So, with all the diatribe coming from you even against those who make the system their number one enemy (the Cameroonian ruling political class and the puppet masters), you did not make a fuss about "La Republique" while you were home (if you had done so, it would have reflected your "supposed" vehemence against "La Republique" that has/had been expressed from abroad over the past months), only to return to the DIASPORA and start running your mouth again.
True revolutionaries lead from the front, my friend. Many are tempted to conclude that you are just like the many impostors, charlatans in the classic sense of the word, who ultimately make rackets out of causes that others risked or gave their lives for, believing them to be movements.
The union-nationalists gave you guys a free-hand to bring your cause to a logical conclusion. Alas, it is obvious you guys never thought things through, you guys never had a game plan, you guys merely usurped the agitation for change that had been whipped up to an advanced stage in the lands West of the River Mungo, an agitation that was supposed to stir a nation-wide or groundswell of popular resentment, protest and ultimately resistance against the anachronistic French-imposed system rejected by the overwhelming majority of Cameroonians of all linguistic entities, regions, ethnic groups of religion. You guys were even provided with subtle and at times overt guidelines on making this an all-embracing endeavor, but apparently, you were incapable of rising to the challenge---you were not revolutionary, or were incapable of becoming revolutionary.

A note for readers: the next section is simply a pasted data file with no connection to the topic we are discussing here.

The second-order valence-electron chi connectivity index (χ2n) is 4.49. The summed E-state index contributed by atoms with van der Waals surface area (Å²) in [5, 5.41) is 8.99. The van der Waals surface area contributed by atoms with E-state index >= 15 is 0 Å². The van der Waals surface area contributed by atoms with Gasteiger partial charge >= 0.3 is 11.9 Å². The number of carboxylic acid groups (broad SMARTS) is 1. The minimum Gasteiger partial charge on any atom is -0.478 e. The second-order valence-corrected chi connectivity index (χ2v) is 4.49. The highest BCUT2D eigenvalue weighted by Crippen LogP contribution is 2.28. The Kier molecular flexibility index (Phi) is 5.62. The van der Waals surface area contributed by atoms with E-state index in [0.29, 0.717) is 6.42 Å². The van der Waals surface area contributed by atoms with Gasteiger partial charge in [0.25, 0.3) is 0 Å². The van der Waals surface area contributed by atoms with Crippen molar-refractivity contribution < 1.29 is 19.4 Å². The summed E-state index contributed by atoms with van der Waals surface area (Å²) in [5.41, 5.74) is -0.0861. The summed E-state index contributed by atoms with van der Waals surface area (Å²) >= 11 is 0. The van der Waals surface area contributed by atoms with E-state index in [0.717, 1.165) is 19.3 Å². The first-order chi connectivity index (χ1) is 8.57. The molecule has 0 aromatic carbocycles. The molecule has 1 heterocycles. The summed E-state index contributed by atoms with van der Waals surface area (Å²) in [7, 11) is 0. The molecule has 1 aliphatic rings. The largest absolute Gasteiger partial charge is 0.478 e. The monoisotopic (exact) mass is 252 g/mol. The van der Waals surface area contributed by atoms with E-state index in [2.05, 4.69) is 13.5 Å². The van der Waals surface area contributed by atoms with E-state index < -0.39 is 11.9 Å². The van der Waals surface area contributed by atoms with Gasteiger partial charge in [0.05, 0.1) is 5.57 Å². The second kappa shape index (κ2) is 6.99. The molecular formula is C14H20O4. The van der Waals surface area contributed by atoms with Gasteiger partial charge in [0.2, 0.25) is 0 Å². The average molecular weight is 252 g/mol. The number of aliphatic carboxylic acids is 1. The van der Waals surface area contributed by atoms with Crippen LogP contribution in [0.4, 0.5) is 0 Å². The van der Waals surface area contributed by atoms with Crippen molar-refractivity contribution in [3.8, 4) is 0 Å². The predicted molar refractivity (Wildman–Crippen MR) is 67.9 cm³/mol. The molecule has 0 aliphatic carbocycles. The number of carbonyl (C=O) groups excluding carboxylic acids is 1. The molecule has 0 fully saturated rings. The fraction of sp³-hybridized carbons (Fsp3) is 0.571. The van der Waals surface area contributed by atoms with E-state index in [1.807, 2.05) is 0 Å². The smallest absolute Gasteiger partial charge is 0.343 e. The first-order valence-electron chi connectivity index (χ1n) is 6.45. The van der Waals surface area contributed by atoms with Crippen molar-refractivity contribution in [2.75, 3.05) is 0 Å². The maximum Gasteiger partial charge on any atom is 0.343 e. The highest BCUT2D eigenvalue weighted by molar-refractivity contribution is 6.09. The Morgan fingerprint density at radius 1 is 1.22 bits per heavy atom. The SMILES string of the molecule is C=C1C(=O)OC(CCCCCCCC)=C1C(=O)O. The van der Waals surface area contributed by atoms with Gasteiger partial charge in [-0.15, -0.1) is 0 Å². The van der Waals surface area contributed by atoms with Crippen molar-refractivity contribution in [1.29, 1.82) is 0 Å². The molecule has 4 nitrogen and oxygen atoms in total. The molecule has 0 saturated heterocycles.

Classic revolutionaries do not engage in senseless disorder that only serves to strengthen the enemies of the people---the anachronistic system (which is why some people think your group and the system make each other relevant, thereby giving more life to the moribund system and to yourself against the majority desire of Cameroonians to found the New Cameroon that reflects their century-old civic-nationalism otherwise called union-nationalism).
Do not take this as a condemnation, my brother. Anybody who was genuinely engaged in rejecting the system without harming his fellow citizens should not be condemned. But you should be judged, my friend, especially if you condemned those who did not subscribe to your narrow cause. And if the narrow reaches a point where it impedes the welfare of the people it was supposed to advance, it only makes sense for you to be open-minded enough to acknowledge your shortcomings and embrace those who never condemned you, those who acknowledged the fundamental aspects of your diagnostics of the Cameroon malady.
The system can be dismantled before the end of this decade, the "New Cameroon" that our forefathers fought and died for, the "New Cameroon" that our forefathers voted for in the 1961 plebiscite can finally be realized. But for that to happen, advocates for change would need to close their divided ranks. Advocates for change can realize that "New Cameroon" with different shades of ideas that fall within the all-embracing Cameroon Idea that fired the imaginations of our forefathers and helped them navigate the horrors of colonialism. The "New Cameroon" should be capable of accommodating differing opinions in so far as they contribute in making the country freer, more prosperous, more just, more accepting, more united and more humane.
All the best